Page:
The Good and the Bad: Radioactive Waste Legislation – 2019

The first rule of holes… When you’re in one, stop digging

In December 2018 the Compact Facility Legislative Oversight Committee released its Report to the 86th Legislature. The committee examined costs, fees, capacity and an upcoming contingency plan for Waste Control Specialists’ (WCS) facility in Andrews, Texas.

This site currently accepts low-level radioactive waste. The company has applied to the Nuclear Regulatory Commission for a license allowing them to import 40,000 tons of dangerous high-level radioactive waste, spent fuel rods from nuclear reactors around the country, which would be transported across Texas and stored above ground at the WCS site for decades.

WCS has a history of repeatedly requesting the Legislature to allow expansion of their site and the amount of waste they can accept, changes they claim are essential for their financial success. Yet they’re losing $10 million annually. The company has also received numerous TCEQ license amendments that undermine their original requirements. They’re back again.

Please oppose Sen. Seliger’s SB 1021 and Rep. Landgraf’s HB 2269, which would

  • Increase the limits on the curies of radioactive waste the site can accept, once again.
  • Require construction of another waste pit when capacity reaches a certain point. This premature move is unnecessary. The company recently reported to the Texas Low-Level Radioactive Waste Disposal Compact Commission that less than 2% of the Compact facility capacity has been used.
  • Entirely cut out the 5% revenue that was originally required to go to the comptroller and into the general revenue fund for the State of Texas. This equates to an unwarranted bailout at the expense of all Texans. The 5% for Andrews County would remain intact.
  • Allow disposal rate changes designed to increase the amount of radioactive waste at the site.

Legislators should deny requests to expand the site, especially digging an additional unnecessary and expensive pit, which could worsen financial woes and put the State of Texas at increased risk.

Texas may have to take over the radioactive waste site operation or closure at some point if the operator goes bankrupt or walks away from the project. Limiting the waste would limit liability. It makes sense to limit, not expand, the importation of radioactive waste. Opposing this bill can help prevent billions of dollars in future liability and increased health and safety risks.

Why should WCS no longer have to pay the State of Texas the agreed upon 5% revenue? This funding should be dedicated to a Texas contingency fund to protect the state’s finances, and the health and safety of Texans in the event of radiation releases from accidents or sabotage at the site or during transport.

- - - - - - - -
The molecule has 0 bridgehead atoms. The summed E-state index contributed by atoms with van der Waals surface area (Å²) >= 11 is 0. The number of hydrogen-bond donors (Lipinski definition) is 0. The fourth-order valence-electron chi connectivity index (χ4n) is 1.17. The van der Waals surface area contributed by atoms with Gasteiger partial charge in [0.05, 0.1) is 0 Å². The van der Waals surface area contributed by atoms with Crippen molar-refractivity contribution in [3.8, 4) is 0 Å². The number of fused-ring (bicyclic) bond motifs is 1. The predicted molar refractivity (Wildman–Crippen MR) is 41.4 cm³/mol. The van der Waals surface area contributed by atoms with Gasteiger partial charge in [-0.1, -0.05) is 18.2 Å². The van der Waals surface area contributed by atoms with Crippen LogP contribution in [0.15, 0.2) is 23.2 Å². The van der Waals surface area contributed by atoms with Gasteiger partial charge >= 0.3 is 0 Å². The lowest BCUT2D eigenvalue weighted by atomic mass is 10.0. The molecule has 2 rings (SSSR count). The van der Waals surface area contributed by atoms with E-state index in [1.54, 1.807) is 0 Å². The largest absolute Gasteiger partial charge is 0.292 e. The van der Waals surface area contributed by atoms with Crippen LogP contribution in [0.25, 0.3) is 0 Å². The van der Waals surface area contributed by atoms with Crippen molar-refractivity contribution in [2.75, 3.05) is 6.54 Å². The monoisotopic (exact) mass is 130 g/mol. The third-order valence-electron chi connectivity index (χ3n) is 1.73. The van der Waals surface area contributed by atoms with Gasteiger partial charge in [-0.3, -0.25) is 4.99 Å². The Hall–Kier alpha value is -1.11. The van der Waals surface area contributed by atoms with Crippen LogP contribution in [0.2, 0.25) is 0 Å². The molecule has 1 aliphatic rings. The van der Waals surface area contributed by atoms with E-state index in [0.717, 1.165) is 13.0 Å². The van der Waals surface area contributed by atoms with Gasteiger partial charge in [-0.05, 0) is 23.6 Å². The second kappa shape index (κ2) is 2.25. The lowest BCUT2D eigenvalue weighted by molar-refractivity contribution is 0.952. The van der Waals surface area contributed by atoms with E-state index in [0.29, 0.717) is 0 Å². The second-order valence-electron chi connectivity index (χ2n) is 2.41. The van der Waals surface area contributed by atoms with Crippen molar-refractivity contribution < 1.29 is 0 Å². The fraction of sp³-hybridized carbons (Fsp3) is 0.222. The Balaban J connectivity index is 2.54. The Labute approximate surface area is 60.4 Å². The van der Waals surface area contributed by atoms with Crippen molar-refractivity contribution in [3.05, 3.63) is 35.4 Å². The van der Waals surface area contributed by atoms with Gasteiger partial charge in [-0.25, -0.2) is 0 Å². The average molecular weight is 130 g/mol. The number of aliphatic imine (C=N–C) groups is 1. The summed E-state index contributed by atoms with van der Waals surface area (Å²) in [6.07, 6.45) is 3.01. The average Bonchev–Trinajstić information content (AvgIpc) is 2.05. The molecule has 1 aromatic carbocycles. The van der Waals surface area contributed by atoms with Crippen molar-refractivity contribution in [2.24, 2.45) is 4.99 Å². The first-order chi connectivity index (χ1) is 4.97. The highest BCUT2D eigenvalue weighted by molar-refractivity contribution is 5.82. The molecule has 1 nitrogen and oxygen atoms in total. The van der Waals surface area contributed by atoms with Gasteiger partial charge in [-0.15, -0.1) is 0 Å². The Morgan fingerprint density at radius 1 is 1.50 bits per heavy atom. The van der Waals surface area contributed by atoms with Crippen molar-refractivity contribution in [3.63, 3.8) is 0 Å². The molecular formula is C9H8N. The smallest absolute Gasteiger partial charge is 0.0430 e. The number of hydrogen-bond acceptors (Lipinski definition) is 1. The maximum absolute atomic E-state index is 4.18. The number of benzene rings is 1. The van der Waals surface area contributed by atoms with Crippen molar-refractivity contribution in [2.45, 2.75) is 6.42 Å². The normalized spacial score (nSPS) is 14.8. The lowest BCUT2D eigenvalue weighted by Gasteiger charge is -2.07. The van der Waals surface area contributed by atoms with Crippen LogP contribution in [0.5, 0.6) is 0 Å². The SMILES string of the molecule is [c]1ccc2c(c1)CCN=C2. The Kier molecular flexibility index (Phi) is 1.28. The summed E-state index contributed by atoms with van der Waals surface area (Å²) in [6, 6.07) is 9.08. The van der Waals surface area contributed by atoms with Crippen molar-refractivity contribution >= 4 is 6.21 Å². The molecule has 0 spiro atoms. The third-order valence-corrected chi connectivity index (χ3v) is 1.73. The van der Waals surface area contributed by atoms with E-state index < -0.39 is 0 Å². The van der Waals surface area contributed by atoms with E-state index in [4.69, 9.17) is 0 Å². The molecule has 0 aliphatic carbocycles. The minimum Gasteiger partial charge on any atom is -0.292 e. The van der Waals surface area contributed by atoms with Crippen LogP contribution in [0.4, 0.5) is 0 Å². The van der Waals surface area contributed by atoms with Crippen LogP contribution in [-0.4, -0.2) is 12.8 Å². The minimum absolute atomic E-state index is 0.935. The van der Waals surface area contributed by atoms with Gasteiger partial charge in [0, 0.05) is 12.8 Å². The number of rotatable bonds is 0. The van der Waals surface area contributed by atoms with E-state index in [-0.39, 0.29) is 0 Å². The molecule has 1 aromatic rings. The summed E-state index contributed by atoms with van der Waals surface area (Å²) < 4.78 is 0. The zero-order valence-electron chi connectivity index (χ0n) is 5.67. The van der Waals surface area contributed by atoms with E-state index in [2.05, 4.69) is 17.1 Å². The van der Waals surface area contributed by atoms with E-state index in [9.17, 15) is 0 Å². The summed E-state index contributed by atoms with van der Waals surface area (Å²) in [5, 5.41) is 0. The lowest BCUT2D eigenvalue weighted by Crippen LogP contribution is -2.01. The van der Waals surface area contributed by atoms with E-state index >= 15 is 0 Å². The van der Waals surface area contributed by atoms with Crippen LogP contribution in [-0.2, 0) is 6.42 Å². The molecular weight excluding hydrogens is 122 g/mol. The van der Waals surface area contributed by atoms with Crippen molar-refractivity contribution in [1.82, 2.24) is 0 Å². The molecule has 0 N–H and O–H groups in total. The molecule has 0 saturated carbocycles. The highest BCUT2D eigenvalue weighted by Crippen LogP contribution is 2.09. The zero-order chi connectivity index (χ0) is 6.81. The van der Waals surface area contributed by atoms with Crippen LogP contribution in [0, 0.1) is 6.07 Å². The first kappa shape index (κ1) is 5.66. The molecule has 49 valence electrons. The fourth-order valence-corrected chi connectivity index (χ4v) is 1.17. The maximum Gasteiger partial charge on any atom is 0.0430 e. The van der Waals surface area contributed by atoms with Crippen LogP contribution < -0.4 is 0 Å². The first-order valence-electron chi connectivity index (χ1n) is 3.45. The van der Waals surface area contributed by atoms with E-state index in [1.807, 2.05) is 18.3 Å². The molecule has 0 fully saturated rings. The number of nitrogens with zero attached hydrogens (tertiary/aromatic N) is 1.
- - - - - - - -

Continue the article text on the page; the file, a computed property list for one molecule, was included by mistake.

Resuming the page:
The State of Vermont required $250 million in order to protect the state in the upcoming decommissioning of the Vermont Yankee nuclear reactor.

Former NRC Chairman Peter Bradford noted in the November 2018 Texas Low-Level Radioactive Waste Disposal Compact Commission meeting that the State of New York was left to foot the bill for $2 billion of remediation at the radioactively contaminated West Valley site, since the federal government refuses to pay for the entire massive cleanup.

Please support Sen. Rodriguez’ SB 1753 and Rep. Blanco’s HB 4089

These good companion bills require:

  • The development of a state contingency plan that would be needed if an operator went bankrupt or abandoned the project, or in case of a serious accident
  • Updating of the financial assurance assessment in order to protect the financial well being of the state of Texas
  • Independent inspection of the radioactive waste site and its operations, paid for by the operator
  • Analysis of the risks that might be incurred if there is a radioactive release involving low-level or high-level radioactive waste at the site or during transportation

A state contingency plan is needed to ensure that strong financial assurance is put in place to protect Texas’ financial health. Remediation costs at existing leaking federal radioactive waste sites have soared into the billions of dollars. The federal government is unlikely to foot the entire bill if there is an accident, leak or sabotage that leads to contamination.

Financial losses should not be used as an excuse to bail out a radioactive waste site operator or to cut the state out of previously promised revenues. Unnecessary expansion should not be allowed. WCS should not be allowed to dig themselves into a deeper hole, one that Texans could inherit later.

No operator should be allowed to put the finances, health or safety of Texans at risk. Legislators should resist a private company’s effort to expand imports of dangerous high-level radioactive waste for their own economic benefit, while risks to the state would increase.

If the state has to take over operations or closure of the radioactive waste site, less waste will mean less liability. Texas legislators should support these good bills in order to protect public health and safety, and the financial security of our state.

Compact Facility Legislative Oversight Committee, Report to the 86th Legislature, December 2018:
Entergy Completes Sale of Vermont Yankee to NorthStar